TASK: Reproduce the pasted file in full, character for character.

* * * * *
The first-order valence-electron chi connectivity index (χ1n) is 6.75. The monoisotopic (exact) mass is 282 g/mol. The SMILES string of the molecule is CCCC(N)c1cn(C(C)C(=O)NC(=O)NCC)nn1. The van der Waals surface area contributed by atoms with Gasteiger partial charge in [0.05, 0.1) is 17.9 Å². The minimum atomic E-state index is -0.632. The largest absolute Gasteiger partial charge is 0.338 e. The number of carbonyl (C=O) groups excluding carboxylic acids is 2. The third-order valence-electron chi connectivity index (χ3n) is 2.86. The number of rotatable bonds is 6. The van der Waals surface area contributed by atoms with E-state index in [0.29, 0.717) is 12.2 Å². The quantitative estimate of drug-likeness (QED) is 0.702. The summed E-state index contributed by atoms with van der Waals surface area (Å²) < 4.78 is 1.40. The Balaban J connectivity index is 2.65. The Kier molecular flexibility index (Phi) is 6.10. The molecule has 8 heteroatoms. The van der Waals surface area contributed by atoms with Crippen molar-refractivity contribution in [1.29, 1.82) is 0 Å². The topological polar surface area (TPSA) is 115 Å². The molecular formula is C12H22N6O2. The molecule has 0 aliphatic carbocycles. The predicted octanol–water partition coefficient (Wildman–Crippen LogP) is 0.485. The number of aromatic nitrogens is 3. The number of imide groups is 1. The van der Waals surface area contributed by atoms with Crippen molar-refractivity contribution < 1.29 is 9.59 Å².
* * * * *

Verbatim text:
The first-order valence-electron chi connectivity index (χ1n) is 6.75. The monoisotopic (exact) mass is 282 g/mol. The SMILES string of the molecule is CCCC(N)c1cn(C(C)C(=O)NC(=O)NCC)nn1. The van der Waals surface area contributed by atoms with Gasteiger partial charge in [0.05, 0.1) is 17.9 Å². The minimum atomic E-state index is -0.632. The largest absolute Gasteiger partial charge is 0.338 e. The number of carbonyl (C=O) groups excluding carboxylic acids is 2. The third-order valence-electron chi connectivity index (χ3n) is 2.86. The number of rotatable bonds is 6. The van der Waals surface area contributed by atoms with E-state index in [0.29, 0.717) is 12.2 Å². The quantitative estimate of drug-likeness (QED) is 0.702. The summed E-state index contributed by atoms with van der Waals surface area (Å²) < 4.78 is 1.40. The Balaban J connectivity index is 2.65. The Kier molecular flexibility index (Phi) is 6.10. The molecule has 8 heteroatoms. The van der Waals surface area contributed by atoms with Crippen molar-refractivity contribution in [1.29, 1.82) is 0 Å². The topological polar surface area (TPSA) is 115 Å². The molecular formula is C12H22N6O2. The molecule has 0 aliphatic carbocycles. The predicted octanol–water partition coefficient (Wildman–Crippen LogP) is 0.485. The number of aromatic nitrogens is 3. The number of imide groups is 1. The van der Waals surface area contributed by atoms with Crippen molar-refractivity contribution < 1.29 is 9.59 Å².